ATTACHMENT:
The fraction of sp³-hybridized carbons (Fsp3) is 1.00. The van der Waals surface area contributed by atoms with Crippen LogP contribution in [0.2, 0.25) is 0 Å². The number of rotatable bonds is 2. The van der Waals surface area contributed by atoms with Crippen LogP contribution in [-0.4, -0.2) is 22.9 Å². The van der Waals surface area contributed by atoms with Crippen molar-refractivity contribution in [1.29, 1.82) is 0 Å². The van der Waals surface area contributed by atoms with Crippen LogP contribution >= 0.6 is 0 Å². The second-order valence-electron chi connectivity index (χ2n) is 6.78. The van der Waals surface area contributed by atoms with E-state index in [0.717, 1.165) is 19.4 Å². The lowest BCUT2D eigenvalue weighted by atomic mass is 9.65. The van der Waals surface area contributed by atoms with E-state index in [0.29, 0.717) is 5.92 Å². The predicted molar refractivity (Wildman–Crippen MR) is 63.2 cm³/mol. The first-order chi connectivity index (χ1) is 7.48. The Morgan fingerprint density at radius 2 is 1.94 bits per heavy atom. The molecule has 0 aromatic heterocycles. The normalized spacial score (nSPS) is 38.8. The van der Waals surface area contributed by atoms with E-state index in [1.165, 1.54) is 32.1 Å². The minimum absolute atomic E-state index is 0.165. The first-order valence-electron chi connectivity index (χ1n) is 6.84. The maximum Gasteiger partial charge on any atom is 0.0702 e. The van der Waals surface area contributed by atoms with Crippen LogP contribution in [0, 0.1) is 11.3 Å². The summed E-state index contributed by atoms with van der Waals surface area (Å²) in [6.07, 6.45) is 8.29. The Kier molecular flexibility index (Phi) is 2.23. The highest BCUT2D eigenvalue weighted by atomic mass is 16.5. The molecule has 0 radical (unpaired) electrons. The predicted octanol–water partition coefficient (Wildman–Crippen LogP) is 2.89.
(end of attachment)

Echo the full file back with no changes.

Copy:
The fraction of sp³-hybridized carbons (Fsp3) is 1.00. The van der Waals surface area contributed by atoms with Crippen LogP contribution in [0.2, 0.25) is 0 Å². The number of rotatable bonds is 2. The van der Waals surface area contributed by atoms with Crippen LogP contribution in [-0.4, -0.2) is 22.9 Å². The van der Waals surface area contributed by atoms with Crippen molar-refractivity contribution in [1.29, 1.82) is 0 Å². The van der Waals surface area contributed by atoms with Crippen LogP contribution >= 0.6 is 0 Å². The second-order valence-electron chi connectivity index (χ2n) is 6.78. The van der Waals surface area contributed by atoms with E-state index in [0.717, 1.165) is 19.4 Å². The lowest BCUT2D eigenvalue weighted by atomic mass is 9.65. The van der Waals surface area contributed by atoms with E-state index in [0.29, 0.717) is 5.92 Å². The predicted molar refractivity (Wildman–Crippen MR) is 63.2 cm³/mol. The first-order chi connectivity index (χ1) is 7.48. The Morgan fingerprint density at radius 2 is 1.94 bits per heavy atom. The molecule has 0 aromatic heterocycles. The normalized spacial score (nSPS) is 38.8. The van der Waals surface area contributed by atoms with E-state index in [1.165, 1.54) is 32.1 Å². The minimum absolute atomic E-state index is 0.165. The first-order valence-electron chi connectivity index (χ1n) is 6.84. The maximum Gasteiger partial charge on any atom is 0.0702 e. The van der Waals surface area contributed by atoms with Crippen LogP contribution in [0, 0.1) is 11.3 Å². The summed E-state index contributed by atoms with van der Waals surface area (Å²) in [6.07, 6.45) is 8.29. The Kier molecular flexibility index (Phi) is 2.23. The highest BCUT2D eigenvalue weighted by atomic mass is 16.5. The molecule has 0 radical (unpaired) electrons. The predicted octanol–water partition coefficient (Wildman–Crippen LogP) is 2.89.